Recently, it was announced that Hinchliffe Stadium’s lease with the City of Paterson will be extended for 75 years. While at first glance, this appears to be some semblance of a victory, there are many questions that need to be asked.
Why is it important to extend a lease, when the logical approach would be to allow the City of Paterson to own Hinchliffe Stadium with the stipulation that Paterson Public Schools’ Athletic Department have access to the stadium?
It has been well documented that the Paterson Public Schools failed Hinchliffe Stadium since the school district took over the property in 1963. In that 57-year time frame, the stadium saw a poor reorientation of the baseball diamond, an unnecessary extension that created a sink hole, and the implementation of artificial turf, on asphalt, which was damaging to student athletes. While these three examples were problematic, there were many more poor decisions and indifference toward Hinchliffe Stadium that are directly attributed to the Paterson Public Schools.
What will the next 75 years look like for Hinchliffe Stadium under Paterson Public Schools ownership?
In 1997, the school district claimed that they didn’t have the money to repair Hinchliffe Stadium. At that time, there were two offers on the table. Demolish Hinchliffe Stadium at a cost of $4 million dollars or rehabilitate at a cost of $4.8 million dollars. The superintendent at that time was leaning toward demolition, essentially selling out a city of approximately 150,000 for $800,000. Since $4 million would have been committed for demolition, Paterson would have essentially had a restored stadium for an additional $800,000.
Since money has always been a sticking point, it is important to state that revenue generating events is what will keep Hinchliffe Stadium as an active venue for the next 75 years. This may be difficult to attain if the Paterson Public Schools balk at ensuring that revenue generating events are not made fully available to interested parties.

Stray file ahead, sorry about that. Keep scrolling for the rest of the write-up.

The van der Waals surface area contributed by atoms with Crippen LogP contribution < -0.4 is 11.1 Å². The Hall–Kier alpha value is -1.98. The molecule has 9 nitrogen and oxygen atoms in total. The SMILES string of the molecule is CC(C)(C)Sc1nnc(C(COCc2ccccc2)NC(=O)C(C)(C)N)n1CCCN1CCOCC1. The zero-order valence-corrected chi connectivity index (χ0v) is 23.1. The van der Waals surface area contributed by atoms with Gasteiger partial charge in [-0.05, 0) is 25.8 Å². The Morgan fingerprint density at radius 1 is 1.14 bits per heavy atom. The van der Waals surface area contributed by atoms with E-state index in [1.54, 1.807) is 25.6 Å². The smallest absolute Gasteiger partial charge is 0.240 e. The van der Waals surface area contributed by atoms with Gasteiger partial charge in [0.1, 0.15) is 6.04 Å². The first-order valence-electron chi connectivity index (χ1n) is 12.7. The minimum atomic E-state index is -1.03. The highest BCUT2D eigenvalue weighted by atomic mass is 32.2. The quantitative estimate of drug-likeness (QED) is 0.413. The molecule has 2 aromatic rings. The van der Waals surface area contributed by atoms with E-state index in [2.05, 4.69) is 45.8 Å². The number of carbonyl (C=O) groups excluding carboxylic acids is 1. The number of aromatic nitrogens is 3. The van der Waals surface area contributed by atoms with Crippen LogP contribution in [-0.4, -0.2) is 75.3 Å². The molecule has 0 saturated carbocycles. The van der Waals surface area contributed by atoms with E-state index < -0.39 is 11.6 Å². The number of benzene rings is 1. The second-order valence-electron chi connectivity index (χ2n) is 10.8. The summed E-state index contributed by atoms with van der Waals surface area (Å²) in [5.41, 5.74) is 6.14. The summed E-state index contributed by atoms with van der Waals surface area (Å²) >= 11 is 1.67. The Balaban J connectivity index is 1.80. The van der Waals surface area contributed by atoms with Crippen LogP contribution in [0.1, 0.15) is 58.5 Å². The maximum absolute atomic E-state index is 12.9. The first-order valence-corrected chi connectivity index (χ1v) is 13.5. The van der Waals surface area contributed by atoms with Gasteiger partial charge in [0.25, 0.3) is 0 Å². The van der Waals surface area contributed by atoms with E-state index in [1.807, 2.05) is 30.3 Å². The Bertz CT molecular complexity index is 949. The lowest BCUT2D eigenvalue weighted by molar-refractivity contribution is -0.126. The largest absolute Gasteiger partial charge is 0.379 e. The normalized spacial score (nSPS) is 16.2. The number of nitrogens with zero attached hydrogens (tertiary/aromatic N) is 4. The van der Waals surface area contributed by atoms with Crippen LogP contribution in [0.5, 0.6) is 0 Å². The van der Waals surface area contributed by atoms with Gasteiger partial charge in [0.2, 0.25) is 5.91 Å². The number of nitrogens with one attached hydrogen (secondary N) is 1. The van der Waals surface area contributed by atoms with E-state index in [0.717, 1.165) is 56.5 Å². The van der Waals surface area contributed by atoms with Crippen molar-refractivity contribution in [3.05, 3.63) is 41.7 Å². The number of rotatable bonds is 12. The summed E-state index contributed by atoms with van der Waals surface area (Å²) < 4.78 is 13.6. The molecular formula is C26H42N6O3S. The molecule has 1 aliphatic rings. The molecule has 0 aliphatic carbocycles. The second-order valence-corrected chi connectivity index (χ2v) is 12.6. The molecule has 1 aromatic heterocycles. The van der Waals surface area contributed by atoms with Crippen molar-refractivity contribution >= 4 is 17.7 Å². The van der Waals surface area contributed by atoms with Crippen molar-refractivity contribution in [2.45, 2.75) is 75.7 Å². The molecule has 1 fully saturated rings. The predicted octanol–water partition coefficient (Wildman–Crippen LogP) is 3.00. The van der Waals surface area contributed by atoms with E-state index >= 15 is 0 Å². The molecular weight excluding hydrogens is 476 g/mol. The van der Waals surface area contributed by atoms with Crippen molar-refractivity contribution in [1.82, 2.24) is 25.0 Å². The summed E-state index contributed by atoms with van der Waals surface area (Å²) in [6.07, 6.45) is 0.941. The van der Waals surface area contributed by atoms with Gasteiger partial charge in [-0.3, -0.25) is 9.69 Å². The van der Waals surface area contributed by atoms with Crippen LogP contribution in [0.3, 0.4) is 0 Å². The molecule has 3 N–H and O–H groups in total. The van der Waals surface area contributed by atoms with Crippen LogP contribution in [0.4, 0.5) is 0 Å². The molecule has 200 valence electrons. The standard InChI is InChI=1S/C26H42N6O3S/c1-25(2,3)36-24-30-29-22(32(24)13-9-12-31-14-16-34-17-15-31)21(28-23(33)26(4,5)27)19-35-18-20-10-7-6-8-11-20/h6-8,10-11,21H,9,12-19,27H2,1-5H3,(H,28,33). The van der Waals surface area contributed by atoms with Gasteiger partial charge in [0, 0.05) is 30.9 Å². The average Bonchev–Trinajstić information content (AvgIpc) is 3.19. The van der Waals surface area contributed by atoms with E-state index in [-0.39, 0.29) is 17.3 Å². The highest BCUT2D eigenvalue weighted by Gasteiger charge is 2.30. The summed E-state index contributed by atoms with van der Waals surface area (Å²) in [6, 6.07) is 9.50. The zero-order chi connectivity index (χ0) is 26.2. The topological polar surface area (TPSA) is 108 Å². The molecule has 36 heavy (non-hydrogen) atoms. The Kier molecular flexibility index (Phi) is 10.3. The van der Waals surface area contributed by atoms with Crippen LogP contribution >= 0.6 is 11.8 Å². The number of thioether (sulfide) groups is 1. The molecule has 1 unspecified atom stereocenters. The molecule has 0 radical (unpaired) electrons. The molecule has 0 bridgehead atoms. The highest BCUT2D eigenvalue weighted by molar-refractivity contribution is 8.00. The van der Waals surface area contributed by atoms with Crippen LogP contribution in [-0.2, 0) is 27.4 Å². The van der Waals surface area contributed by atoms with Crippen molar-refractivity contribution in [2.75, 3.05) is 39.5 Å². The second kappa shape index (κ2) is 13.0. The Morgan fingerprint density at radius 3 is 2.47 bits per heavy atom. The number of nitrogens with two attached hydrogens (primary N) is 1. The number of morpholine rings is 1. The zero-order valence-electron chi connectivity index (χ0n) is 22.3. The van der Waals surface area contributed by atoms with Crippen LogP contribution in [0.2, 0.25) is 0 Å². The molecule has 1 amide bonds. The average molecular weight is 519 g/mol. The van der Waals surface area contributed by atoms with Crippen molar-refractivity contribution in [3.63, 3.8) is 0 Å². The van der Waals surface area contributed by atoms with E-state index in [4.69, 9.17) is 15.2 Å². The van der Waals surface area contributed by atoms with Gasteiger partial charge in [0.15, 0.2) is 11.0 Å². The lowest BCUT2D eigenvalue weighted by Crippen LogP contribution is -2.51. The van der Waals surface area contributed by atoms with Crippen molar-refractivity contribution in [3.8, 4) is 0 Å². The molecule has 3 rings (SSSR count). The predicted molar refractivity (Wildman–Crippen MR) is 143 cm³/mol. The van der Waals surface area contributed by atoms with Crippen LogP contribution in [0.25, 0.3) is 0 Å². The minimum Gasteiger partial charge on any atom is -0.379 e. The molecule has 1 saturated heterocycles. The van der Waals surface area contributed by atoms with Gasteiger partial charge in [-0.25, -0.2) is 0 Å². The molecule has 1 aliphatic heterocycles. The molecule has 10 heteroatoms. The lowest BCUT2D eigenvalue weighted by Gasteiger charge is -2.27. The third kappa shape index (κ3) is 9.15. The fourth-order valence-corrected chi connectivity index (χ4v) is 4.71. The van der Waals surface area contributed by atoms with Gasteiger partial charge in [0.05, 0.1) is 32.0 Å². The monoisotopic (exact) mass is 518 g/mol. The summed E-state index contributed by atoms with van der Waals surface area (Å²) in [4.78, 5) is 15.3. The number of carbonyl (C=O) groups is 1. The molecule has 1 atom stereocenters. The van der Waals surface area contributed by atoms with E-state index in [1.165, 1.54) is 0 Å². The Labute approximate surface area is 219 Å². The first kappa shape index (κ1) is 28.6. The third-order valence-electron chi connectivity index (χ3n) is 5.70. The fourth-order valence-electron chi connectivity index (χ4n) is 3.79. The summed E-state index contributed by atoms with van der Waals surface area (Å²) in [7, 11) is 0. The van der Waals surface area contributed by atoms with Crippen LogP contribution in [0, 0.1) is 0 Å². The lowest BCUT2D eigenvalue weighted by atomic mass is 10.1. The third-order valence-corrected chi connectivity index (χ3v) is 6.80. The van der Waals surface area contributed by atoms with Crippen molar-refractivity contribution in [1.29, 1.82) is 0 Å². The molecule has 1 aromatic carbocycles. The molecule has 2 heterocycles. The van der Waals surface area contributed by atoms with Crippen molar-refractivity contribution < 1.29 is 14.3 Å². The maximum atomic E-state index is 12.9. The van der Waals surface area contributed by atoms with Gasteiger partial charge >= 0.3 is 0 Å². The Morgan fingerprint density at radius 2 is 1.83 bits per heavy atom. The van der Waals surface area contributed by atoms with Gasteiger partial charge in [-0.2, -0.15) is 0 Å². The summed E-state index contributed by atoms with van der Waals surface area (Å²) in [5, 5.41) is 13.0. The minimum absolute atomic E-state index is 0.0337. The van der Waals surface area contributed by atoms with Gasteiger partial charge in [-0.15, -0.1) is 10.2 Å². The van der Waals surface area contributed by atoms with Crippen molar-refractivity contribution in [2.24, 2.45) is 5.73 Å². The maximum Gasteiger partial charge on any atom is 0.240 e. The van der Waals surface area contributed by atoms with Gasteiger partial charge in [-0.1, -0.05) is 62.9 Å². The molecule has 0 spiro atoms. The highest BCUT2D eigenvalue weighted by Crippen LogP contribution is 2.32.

If there are minimal events, will the Paterson Public Schools ensure paying for the necessary yearly repairs over the next 75 years? Will there be a Capital Reserve Fund?
What has been lost in the Hinchliffe Stadium saga is why we are here in the first place. Simply put: It’s the African American history component. Without the Negro Leagues, Hinchliffe Stadium would not be the important National Historic Landmark that it is, and most likely, the tax credits for the stadium’s rehabilitation would not exist.
With the national reckoning on race relations, is it not important to fully highlight Hinchliffe Stadium’s standing as an African American historic site?
What assurances do we have that the Paterson Public Schools will return home plate to the exact location where Hall of Famer and Patersonian Larry Doby once stood?
There has also been talk about including a track at Hinchliffe Stadium. Yet, it is widely known that the proposed track cannot be used for high school competition.
Why expend funds for a track that cannot be used for competitive racing?
There are still many unknowns for Hinchliffe Stadium. Stadium ownership, the return of the Negro Leagues diamond and the track issue need to be addressed in a correct manner.
Here’s to the next 75 years.
President of the Friends of Hinchliffe Stadium